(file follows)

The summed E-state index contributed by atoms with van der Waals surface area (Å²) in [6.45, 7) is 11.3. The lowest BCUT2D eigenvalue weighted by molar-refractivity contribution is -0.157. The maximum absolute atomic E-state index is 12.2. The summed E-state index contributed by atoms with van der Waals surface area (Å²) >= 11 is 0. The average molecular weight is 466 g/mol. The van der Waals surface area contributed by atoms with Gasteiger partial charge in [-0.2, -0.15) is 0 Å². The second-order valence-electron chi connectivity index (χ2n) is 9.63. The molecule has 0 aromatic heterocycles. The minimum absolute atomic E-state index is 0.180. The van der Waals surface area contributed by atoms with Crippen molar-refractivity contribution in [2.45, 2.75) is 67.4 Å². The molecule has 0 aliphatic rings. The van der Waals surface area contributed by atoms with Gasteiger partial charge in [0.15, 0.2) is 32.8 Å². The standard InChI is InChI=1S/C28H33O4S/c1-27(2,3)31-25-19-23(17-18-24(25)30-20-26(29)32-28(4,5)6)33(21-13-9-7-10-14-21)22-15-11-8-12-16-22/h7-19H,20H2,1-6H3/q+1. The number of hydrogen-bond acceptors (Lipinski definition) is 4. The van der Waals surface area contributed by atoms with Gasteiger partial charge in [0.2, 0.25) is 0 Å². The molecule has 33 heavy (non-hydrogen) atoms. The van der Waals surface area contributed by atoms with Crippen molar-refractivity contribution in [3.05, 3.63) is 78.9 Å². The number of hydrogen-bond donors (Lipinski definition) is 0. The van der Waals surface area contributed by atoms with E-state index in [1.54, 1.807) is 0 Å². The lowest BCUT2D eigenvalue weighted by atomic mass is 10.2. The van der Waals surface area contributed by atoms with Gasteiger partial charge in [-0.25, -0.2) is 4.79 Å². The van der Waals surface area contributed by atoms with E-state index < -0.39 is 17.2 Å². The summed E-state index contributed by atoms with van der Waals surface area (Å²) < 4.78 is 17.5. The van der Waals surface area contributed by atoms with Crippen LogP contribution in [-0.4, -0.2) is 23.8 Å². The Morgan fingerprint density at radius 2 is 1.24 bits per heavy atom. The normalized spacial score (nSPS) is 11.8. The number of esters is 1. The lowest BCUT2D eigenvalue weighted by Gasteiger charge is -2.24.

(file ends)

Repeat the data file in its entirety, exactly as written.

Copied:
The summed E-state index contributed by atoms with van der Waals surface area (Å²) in [6.45, 7) is 11.3. The lowest BCUT2D eigenvalue weighted by molar-refractivity contribution is -0.157. The maximum absolute atomic E-state index is 12.2. The summed E-state index contributed by atoms with van der Waals surface area (Å²) >= 11 is 0. The average molecular weight is 466 g/mol. The van der Waals surface area contributed by atoms with Gasteiger partial charge in [-0.2, -0.15) is 0 Å². The second-order valence-electron chi connectivity index (χ2n) is 9.63. The molecule has 0 aromatic heterocycles. The minimum absolute atomic E-state index is 0.180. The van der Waals surface area contributed by atoms with Crippen molar-refractivity contribution in [2.45, 2.75) is 67.4 Å². The molecule has 0 aliphatic rings. The van der Waals surface area contributed by atoms with Gasteiger partial charge in [0.15, 0.2) is 32.8 Å². The standard InChI is InChI=1S/C28H33O4S/c1-27(2,3)31-25-19-23(17-18-24(25)30-20-26(29)32-28(4,5)6)33(21-13-9-7-10-14-21)22-15-11-8-12-16-22/h7-19H,20H2,1-6H3/q+1. The number of hydrogen-bond acceptors (Lipinski definition) is 4. The van der Waals surface area contributed by atoms with Gasteiger partial charge in [0.2, 0.25) is 0 Å². The molecule has 33 heavy (non-hydrogen) atoms. The van der Waals surface area contributed by atoms with Crippen molar-refractivity contribution in [3.05, 3.63) is 78.9 Å². The number of hydrogen-bond donors (Lipinski definition) is 0. The van der Waals surface area contributed by atoms with E-state index in [1.54, 1.807) is 0 Å². The lowest BCUT2D eigenvalue weighted by atomic mass is 10.2. The van der Waals surface area contributed by atoms with Gasteiger partial charge in [-0.25, -0.2) is 4.79 Å². The van der Waals surface area contributed by atoms with E-state index < -0.39 is 17.2 Å². The summed E-state index contributed by atoms with van der Waals surface area (Å²) < 4.78 is 17.5. The van der Waals surface area contributed by atoms with Crippen LogP contribution in [-0.4, -0.2) is 23.8 Å². The Morgan fingerprint density at radius 2 is 1.24 bits per heavy atom. The normalized spacial score (nSPS) is 11.8. The number of esters is 1. The lowest BCUT2D eigenvalue weighted by Gasteiger charge is -2.24.